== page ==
Tradeshow Exhibiting Questions (and Answers!)

Sometimes I get tradeshow exhibiting questions. Well, frankly, I get a lot of questions. Some of them are even about tradeshow marketing! It’s worth seeing what people are asking, as well as what they’re thinking but not asking (I think!).

Q. Are tradeshows really worth attending?
A. The answer is: it depends! It depends on a variety of factors. Where to start? Let’s say that on average, companies spend about a third of their yearly marketing budgets on tradeshows, so there is definitely a lot of money ending up promoting products and services via tradeshow marketing. To get the most bang for your buck, do your due diligence by making sure you’re at the right show(s), with a good-looking and effective booth and well-trained and prepared staff.

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Beyond that there are so many variables you could write a book about it. Well, actually, I did.

Q: How do I know what kind of booth to get or what size?
A. While this is generally dictated by budget constraints, other factors come in to play, such as the size of the show (exhibitors and attendance figures are important to have), what competitors will be at the show and how important a particular show is to your overall tradeshow schedule. Sometimes a small 10×10 booth does a great job representing your company with only a few staffers. Other shows may dictate that you consider stepping up your presence. Lots of exhibitors that show up year after year at shows that are beneficial and help them build their businesses will continually invest in larger booths to make a bigger impression at the show. And when it comes to tradeshows, more than any other kind of marketing, perception is critical!

Q: Graphics are a big challenge for us. What’s the best way to approach this subject?
A. Graphics are critical to the success of your booth, so it makes sense to get the most effective design and use the highest quality. Design is critical in that your design should be striking, compelling and simple. Putting too much into a design means that people will not stop to digest it. Large images, bold text, compelling questions or bold statements are all ways to get effective graphics on to your booth. And be sure to work with someone who’s used to creating the large-format, high-resolution graphics that are necessary for effective tradeshow graphics. And work with a production facility that does high-quality production.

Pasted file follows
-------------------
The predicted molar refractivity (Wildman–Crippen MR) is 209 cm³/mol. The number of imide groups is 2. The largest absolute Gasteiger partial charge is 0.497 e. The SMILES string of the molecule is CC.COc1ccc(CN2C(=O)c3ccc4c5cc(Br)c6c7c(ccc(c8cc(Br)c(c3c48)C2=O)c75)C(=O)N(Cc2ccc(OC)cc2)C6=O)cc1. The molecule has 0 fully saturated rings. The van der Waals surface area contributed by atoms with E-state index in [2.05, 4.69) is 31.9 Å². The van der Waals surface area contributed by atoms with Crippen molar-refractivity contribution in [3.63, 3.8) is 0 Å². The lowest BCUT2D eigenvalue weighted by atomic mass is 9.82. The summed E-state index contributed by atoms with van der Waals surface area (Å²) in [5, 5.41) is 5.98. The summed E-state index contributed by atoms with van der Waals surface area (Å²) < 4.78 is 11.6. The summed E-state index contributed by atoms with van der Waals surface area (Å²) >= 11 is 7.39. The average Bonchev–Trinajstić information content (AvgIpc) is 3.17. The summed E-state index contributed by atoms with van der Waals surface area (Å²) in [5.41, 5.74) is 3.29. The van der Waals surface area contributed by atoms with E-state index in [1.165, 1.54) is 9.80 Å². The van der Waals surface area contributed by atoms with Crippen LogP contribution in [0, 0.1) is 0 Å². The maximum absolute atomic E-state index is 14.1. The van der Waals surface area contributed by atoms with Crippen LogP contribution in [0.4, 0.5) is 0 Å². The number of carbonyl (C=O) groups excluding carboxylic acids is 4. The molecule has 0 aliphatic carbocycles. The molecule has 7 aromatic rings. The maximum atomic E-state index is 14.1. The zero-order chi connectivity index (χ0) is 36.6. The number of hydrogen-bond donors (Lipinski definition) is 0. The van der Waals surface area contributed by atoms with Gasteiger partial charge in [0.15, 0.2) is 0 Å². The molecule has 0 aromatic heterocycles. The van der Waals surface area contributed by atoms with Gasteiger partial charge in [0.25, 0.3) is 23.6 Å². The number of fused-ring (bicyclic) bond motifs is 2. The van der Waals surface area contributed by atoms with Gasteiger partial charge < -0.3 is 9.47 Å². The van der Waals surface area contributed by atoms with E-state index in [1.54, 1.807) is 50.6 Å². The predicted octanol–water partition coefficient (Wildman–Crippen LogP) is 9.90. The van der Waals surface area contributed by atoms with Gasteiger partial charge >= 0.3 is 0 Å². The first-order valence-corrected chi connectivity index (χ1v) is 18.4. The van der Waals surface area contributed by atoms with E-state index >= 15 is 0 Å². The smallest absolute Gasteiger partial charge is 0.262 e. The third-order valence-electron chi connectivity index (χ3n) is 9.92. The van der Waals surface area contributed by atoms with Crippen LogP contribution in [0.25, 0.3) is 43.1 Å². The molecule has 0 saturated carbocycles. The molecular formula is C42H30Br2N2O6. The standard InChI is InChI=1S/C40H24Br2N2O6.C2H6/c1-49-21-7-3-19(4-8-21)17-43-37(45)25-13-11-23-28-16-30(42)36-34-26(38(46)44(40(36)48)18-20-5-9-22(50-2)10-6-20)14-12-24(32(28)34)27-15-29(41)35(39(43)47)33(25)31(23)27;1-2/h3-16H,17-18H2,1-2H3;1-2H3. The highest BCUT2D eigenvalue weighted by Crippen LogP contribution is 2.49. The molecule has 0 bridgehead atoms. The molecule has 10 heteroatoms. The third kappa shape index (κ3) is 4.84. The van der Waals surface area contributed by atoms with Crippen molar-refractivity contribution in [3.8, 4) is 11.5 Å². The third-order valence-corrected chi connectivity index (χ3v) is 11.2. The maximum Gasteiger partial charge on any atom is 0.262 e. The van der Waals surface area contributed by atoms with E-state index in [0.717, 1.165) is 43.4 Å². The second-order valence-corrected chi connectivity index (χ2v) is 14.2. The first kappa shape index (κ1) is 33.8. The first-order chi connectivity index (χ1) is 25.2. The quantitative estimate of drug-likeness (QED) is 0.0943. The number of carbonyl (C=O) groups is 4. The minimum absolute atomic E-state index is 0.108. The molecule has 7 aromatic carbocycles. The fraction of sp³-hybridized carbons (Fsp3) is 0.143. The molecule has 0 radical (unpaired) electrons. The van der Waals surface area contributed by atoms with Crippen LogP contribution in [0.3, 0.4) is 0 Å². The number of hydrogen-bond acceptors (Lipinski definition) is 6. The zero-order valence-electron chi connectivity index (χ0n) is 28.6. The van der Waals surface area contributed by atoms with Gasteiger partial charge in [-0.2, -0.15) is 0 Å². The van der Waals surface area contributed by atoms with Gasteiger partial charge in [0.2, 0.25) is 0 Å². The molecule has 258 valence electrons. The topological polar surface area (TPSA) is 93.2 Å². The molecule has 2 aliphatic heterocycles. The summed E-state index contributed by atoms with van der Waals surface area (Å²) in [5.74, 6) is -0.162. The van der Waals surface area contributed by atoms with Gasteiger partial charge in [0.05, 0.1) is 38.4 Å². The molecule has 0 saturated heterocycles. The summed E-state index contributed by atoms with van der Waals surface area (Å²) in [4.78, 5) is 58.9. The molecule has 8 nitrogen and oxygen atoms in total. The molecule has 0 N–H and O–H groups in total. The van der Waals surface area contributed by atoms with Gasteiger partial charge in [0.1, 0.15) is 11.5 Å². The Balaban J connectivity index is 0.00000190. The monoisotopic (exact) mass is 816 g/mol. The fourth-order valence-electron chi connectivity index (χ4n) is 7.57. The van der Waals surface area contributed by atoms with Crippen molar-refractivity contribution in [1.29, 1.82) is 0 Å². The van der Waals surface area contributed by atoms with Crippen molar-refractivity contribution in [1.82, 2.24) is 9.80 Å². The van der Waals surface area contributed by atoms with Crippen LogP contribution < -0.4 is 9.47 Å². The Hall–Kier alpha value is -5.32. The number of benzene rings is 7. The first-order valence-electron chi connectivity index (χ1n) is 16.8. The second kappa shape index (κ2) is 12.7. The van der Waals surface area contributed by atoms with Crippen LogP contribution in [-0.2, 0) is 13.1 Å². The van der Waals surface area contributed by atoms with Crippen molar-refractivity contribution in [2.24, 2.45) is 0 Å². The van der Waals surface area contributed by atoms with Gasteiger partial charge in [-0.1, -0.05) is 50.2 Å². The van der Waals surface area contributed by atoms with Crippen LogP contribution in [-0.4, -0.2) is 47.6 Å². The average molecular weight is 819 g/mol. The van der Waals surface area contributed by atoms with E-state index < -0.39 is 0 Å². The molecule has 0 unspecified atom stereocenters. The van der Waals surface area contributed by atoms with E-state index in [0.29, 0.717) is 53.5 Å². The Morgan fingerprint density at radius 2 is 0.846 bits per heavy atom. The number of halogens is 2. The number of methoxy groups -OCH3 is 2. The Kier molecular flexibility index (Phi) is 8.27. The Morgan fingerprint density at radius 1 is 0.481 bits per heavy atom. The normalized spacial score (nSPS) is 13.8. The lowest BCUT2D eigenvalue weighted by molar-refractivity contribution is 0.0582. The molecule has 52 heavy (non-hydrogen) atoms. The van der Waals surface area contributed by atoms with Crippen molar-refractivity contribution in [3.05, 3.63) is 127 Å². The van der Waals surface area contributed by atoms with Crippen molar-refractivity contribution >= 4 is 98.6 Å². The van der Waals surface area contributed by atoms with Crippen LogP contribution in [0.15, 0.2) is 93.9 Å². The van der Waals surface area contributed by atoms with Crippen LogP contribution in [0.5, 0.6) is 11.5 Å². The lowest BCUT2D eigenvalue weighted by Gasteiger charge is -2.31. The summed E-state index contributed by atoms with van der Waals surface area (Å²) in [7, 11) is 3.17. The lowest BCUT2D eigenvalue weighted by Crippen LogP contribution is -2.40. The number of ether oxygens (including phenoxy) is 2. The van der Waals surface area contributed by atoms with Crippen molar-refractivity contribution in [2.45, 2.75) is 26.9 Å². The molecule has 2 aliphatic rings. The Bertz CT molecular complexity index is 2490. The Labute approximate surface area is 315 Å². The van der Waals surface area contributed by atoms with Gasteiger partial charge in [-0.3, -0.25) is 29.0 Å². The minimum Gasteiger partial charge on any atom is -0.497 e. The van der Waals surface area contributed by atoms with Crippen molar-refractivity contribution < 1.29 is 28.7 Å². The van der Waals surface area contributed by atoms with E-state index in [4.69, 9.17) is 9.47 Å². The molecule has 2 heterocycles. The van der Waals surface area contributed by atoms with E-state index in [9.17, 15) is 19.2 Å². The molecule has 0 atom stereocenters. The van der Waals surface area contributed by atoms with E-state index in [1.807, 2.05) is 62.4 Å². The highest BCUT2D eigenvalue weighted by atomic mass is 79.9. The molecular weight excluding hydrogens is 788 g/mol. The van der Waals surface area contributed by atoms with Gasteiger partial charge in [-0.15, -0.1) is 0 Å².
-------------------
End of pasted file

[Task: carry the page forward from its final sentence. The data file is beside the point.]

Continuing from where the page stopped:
Q. Even with a big booth in a good location and a great product, we’re still coming up short of the amount of leads we feel we should be generating. What else should I consider?
A. A few areas to look at: booth staff competency. Are they properly trained on how to handle visitors in a tradeshow? Also, do you have any interactivity in your booth? That might be something that a visitor can put their hands on, which takes them a few moments during which you can then uncover information to qualify or disqualify them. Finally, you might consider hiring a professional presenter. A good one is worth their weight in gold in the amount of leads they can generate.

Q. I’ve never exhibited before. We know it’s important to make our presence known at some very targeted shows. What’s the best way to start?
A. Talk with a professional who can walk you through your various options. These depend on budget, of course, but you’ll want to compare renting vs. buying; custom vs. modular or system booth and go over which shows are really a good fit for you. From there you can talk about how best to show off your product or service, how many people to take to the show and what kind of lead generation tools you might want to consider using.

Q. Tradeshows are expensive. What are some good ways to cut costs?
A. Yes, they can be expensive! But you can find ways to keep costs down. You can look at cutting exhibit costs by not using hanging signs (expensive to hang), using a modular booth vs. custom, using reusable packaging material, not having extra boxes shipped to the floor (drives up drayage cost) and much more. For a very thorough list, I’d recommend you take about 45 minutes and watch Mel White’s recent webinar with Handshake on 25 Ways to Cut Costs at Your Next Tradeshow. It’s well worth your time.

Got more questions? Let me know!

7 Things to Do Immediately After You Get Back from the Tradeshow

Once the tradeshow is over, it’s easy to let a few things slide because, after all, you’ve been working your fanny off for 12 or 14 hours a day for several days straight! But if your tradeshow followup can manage to do just a few things prior to taking that five minute well-deserved rest, here’s where to start: